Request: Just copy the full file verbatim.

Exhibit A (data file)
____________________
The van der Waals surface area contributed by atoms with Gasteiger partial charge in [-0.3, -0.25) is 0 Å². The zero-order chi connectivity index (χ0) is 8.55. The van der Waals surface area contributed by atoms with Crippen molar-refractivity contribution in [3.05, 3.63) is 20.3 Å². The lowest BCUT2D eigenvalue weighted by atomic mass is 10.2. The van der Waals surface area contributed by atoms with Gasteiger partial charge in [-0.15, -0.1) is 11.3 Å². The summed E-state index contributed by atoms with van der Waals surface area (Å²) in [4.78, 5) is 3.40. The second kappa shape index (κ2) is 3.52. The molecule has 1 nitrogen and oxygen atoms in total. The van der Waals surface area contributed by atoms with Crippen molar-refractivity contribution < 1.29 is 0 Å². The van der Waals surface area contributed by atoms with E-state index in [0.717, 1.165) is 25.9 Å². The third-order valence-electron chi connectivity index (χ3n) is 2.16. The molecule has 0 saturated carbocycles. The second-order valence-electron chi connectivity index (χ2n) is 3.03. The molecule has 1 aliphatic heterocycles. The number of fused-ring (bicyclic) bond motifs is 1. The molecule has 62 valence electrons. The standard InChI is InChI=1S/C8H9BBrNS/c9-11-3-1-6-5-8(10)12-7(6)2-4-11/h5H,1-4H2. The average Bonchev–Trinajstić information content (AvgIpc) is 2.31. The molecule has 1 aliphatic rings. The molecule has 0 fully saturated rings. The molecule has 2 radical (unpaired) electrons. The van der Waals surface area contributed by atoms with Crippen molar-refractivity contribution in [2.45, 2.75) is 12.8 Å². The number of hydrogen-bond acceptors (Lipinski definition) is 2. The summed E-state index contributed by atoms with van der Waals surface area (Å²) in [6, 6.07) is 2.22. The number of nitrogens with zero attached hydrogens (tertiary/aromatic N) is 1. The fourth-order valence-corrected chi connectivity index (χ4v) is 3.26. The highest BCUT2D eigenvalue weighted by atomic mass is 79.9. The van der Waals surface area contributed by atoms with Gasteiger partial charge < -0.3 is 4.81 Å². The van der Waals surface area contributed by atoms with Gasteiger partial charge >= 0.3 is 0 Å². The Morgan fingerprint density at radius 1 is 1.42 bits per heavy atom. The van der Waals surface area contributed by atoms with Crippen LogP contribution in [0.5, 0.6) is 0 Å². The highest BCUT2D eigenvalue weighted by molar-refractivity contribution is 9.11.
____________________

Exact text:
The van der Waals surface area contributed by atoms with Gasteiger partial charge in [-0.3, -0.25) is 0 Å². The zero-order chi connectivity index (χ0) is 8.55. The van der Waals surface area contributed by atoms with Crippen molar-refractivity contribution in [3.05, 3.63) is 20.3 Å². The lowest BCUT2D eigenvalue weighted by atomic mass is 10.2. The van der Waals surface area contributed by atoms with Gasteiger partial charge in [-0.15, -0.1) is 11.3 Å². The summed E-state index contributed by atoms with van der Waals surface area (Å²) in [4.78, 5) is 3.40. The second kappa shape index (κ2) is 3.52. The molecule has 1 nitrogen and oxygen atoms in total. The van der Waals surface area contributed by atoms with Crippen molar-refractivity contribution < 1.29 is 0 Å². The van der Waals surface area contributed by atoms with E-state index in [0.717, 1.165) is 25.9 Å². The third-order valence-electron chi connectivity index (χ3n) is 2.16. The molecule has 0 saturated carbocycles. The second-order valence-electron chi connectivity index (χ2n) is 3.03. The molecule has 1 aliphatic heterocycles. The number of fused-ring (bicyclic) bond motifs is 1. The molecule has 62 valence electrons. The standard InChI is InChI=1S/C8H9BBrNS/c9-11-3-1-6-5-8(10)12-7(6)2-4-11/h5H,1-4H2. The average Bonchev–Trinajstić information content (AvgIpc) is 2.31. The molecule has 1 aliphatic rings. The molecule has 0 fully saturated rings. The molecule has 2 radical (unpaired) electrons. The van der Waals surface area contributed by atoms with Crippen molar-refractivity contribution in [2.45, 2.75) is 12.8 Å². The number of hydrogen-bond acceptors (Lipinski definition) is 2. The summed E-state index contributed by atoms with van der Waals surface area (Å²) in [6, 6.07) is 2.22. The number of nitrogens with zero attached hydrogens (tertiary/aromatic N) is 1. The fourth-order valence-corrected chi connectivity index (χ4v) is 3.26. The highest BCUT2D eigenvalue weighted by atomic mass is 79.9. The van der Waals surface area contributed by atoms with Gasteiger partial charge < -0.3 is 4.81 Å². The van der Waals surface area contributed by atoms with Gasteiger partial charge >= 0.3 is 0 Å². The Morgan fingerprint density at radius 1 is 1.42 bits per heavy atom. The van der Waals surface area contributed by atoms with Crippen LogP contribution in [0.5, 0.6) is 0 Å². The highest BCUT2D eigenvalue weighted by molar-refractivity contribution is 9.11.